I’ll bet you are surprised to see me rating this card so high. I assure you this is a testimony to how bad the rest of the artifacts are, rather than how good this is. This card has moved up to mediocre in my mind, as that is what too many good players have insisted to me. I still don’t like this card. It remains the most overrated card in the history of Limited.
This is a great creature. 3/3s are very powerful in this format, especially at such a low cost.
Sunburst and cog-enablers moved this card up a great deal. You want this card in your deck.
I used to think this card was much better. In big Green decks, it is quite good, but nowadays (and especially with the new cogs), this card can be too much of a liability.
Altar of Shadows
I left this off of the Black list, since drafting Black has nothing to do with this card. Someone was sure fond of the number seven, because it appears a lot in this set. Too bulky for me.
Here is a card I hated at first, but really grew on me. It amazes me how long it took me to realize all of the creatures in Mirrodin sucked. They didn’t get too much better as the sets went on. This card is still very playable.
This card got a lot scarier when Darksteel revealed the Echoing cards. It can still be powerful, but it is very dangerous. In the past you wanted to do this during your upkeep to maximize the number of tokens you get. Now I would wait until the endstep to avoid Echoing Ruin. You still aren’t protected against Decay and Truth however.
This card should make the cut in nearly every deck. It is early damage and can stand up to some cards more powerful than it later on.
Evasion or flying defense for any color. This card should almost always make the cut.
Powers up Affinity and stops early beats. Affinity isn’t quite as powerful as it used to be, but in this card’s heyday I was known to second pick it.
This card is harder to play than it used to be since you need to be playing a lot of colored land. Most decks nowadays will be three colors at least.
This card, conversely, has gone up in value. Unless your deck really can’t support or use this at all, you should be playing this card all the time.
This card is nice if you have no way of dealing with Artifacts. I would generally leave this in the board if you do.
If you aren’t a good one, don’t use this. That being said, it does help Affinity and on average you will draw a card every other activation.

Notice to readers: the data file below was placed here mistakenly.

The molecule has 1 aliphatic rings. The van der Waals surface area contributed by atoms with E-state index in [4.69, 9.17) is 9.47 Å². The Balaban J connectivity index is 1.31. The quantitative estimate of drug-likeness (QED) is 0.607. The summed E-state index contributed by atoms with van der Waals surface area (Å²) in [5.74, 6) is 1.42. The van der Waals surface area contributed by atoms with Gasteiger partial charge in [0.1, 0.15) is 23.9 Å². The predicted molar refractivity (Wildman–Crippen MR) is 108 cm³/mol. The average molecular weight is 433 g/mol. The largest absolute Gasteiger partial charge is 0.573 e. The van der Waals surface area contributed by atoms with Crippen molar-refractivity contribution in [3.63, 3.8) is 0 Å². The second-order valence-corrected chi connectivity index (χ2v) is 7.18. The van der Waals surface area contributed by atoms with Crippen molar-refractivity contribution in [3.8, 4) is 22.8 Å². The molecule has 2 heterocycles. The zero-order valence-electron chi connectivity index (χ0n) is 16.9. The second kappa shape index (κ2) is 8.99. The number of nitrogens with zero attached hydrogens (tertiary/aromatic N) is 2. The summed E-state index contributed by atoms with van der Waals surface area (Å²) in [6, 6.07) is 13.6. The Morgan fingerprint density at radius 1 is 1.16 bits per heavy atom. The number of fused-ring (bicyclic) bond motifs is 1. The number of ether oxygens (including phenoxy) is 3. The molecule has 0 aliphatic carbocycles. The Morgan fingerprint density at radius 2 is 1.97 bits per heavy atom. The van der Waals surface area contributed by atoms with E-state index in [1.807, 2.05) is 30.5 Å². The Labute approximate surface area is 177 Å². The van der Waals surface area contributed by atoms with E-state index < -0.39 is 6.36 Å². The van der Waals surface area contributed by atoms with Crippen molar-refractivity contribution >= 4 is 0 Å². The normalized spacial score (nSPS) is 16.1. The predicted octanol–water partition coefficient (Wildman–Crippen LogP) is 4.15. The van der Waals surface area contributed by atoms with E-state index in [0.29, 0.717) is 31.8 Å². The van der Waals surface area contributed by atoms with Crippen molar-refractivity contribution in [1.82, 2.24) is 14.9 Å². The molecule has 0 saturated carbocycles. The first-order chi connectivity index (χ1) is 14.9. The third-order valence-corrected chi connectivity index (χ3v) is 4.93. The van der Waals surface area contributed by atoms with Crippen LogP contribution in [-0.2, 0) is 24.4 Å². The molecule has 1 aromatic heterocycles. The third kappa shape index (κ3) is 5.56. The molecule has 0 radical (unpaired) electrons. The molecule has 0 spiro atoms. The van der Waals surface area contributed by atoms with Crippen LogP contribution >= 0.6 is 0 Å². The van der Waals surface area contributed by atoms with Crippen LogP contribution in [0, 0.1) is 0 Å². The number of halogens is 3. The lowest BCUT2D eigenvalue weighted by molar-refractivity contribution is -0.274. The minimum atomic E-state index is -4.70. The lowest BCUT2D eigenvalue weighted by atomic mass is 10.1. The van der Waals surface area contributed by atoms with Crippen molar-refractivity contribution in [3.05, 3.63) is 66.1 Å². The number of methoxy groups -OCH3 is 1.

I want this card to be good, but it always seems to fall short. I get the feeling Champions of Kamigawa will be released with this question never being answered.
Personally I like this card better than Loxodon Warhammer. I am leaving it down here under the assumption I don’t know what I am talking about in the field of Equipment and others know better. [Perhaps the funniest KK card review of all time. – Knut]
Just too slow for this format.
You know my feelings on Equipment. I don’t ever draft this card as I never see it late enough where I would want to take it. If I didn’t, I am not sure I would play it.
The risk of two-for-one just makes this card too weak. If you have a number of powerful cards to imprint on it, go for it. Otherwise, don’t force matters. Try to make sure you can use it the turn you cast it.
He falls into the Golem family in Mirrodin quite nicely. Slow and clunky, but very powerful once on the table.
If you have powerful artifacts that you really want to be able to get a second chance with this guy can move into group 2.
Painfully slow, but 4/4 fliers are not to be taken lightly. This card can swing games.
In Affinity decks, this card can be quite powerful. Yet another situational 4/4 flier.
This card has gotten a lot better. There are several cards that don’t tap to attack and most of them playable. Don’t discount this card right away. See what kind of synergy it has with your deck.
Pseudo-evasion. This card is incredibly hard to block. Add to that the pumping, you have a moderately playable card.
He’s big for this format. That alone makes him potentially playable. Normally you need to pump him a couple times before he can become offensive though. This gives your opponent plenty of time to figure out how to deal with him.
This card can be a nasty surprise. It can also be bulky and predictable. You can play it, but you don’t have to.
Sword of Kaldra
If you get a second-turn Myr this card is a lot better. Otherwise, a bit too clunky.
This card was always a hidden gem. I played it in most decks, and I think it got even better with Fifth Dawn.
This card can be a dominating force in creature light decks. If you have a way to get it off the table it is even better. However, most of the time the drawback is too much.
Use your judgment. You’ll know how well this card works in your deck.
Goblin War Wagon
I liked this card at first due to the low quality of creature cards in the set. I have since learned the value of mana conservation in this format.
A thoroughly unimpressive piece of Equipment, but you could to worse in an affinity deck.
This can be a powerful sideboard card. When you have this keep an eye open for how many things it shuts down of your opponents.
Scale of Chiss-Goria
Tooth of Chiss-Goria
Chalice of the Void
Gate to the Aether
Scythe of the Wretched
Tower of Champions
Tower of Eons
Tower of Fortunes
Tower of Murmurs
Let me know in the forums if you like this format better. Remember in the individual categories, the cards aren’t necessarily in a pick order. Next week begins the Darksteel portion of our series. I hope you are enjoying it thus far, and I look forward to you comments.
A small note on Ask Ken. My injury prevented me from writing it for a week and it also kept me out of work. Between writing this series and catching up at work, I have decided to leave Ask Ken on hiatus until July 1, 2004.